It may be appropriate to engage a business sales specialist, or you might choose to advertise independently.  If you do, then don’t hold back on advertising your business - you want to expose it to as many people as possible. At the same time, you don’t want to waste money promoting the wrong people, so make sure you advertise in the right place.

Once you have potential buyers, it’s essential to keep the process moving forward: 

  • Stay in contact with your prospective buyers, don’t just wait for them to keep reaching out.

  • Ensure that your potential buyers pre-qualify for financing early on and before you give them too much information about your business.

  • Allow room for the price negotiations, but also stand firm on a reasonable figure that considers your business worth and growth potential.

  • Always put any agreements in writing. Protect your business information by asking prospective buyers to sign confidentiality / nondisclosure agreements.

  • Consult an accountant or lawyer before signing any agreements. 

 

Have a post-sale strategy

Having a life plan after exiting your business is just as important as the selling strategy itself. You should create financial goals for your future and decide what you will do with the money - invest it, save it for retirement, use it for paying off debt, etc.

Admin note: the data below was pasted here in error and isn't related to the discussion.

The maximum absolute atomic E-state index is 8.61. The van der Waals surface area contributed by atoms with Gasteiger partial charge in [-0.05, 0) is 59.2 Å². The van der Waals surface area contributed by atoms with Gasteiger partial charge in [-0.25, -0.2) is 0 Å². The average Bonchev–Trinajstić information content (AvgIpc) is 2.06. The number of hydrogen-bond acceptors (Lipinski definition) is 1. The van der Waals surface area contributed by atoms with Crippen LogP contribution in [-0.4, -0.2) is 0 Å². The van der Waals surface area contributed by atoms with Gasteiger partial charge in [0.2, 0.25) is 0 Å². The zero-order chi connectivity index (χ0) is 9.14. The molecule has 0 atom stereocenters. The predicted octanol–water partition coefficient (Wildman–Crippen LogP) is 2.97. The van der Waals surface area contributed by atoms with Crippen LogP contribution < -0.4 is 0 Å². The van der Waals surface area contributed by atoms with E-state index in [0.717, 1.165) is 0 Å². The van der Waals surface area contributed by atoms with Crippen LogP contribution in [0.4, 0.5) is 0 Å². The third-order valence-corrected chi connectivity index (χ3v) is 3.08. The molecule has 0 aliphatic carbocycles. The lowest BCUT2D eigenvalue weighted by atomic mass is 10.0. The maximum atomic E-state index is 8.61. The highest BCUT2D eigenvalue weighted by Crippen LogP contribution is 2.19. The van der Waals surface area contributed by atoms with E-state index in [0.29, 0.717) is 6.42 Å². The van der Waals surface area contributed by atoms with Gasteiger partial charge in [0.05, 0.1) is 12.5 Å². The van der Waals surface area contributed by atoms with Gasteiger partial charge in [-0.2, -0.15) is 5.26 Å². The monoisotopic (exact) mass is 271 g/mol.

There may be tax implications so it might be necessary to take advice from an accountant or financial advisor to consider how the sale should be structured.

Planning ahead in a good time will help you achieve the outcome you want.

Final word

Exiting your business could be a complex process and may require a lot of patience, time and even money invested in your business.  Or it could be really quick and easy if it’s a relatively small business.

But, it’s important that you are fully prepared and know exactly what to expect.  Even if you’re selling a small business, it’s best to get help from professionals to make the sale as smooth and fast as possible. 

Need help with your business exit strategy?

If you’re looking to sell your company and you need an accountant to help with the process - we should be talking! 

We’ll help with the financial planning, personal taxation planning and our Mergers & Acquisitions Specialist can assist with larger deals. 

Call our friendly team on 01202 755600 or drop an email to hello@asfb.co.uk for a further discussion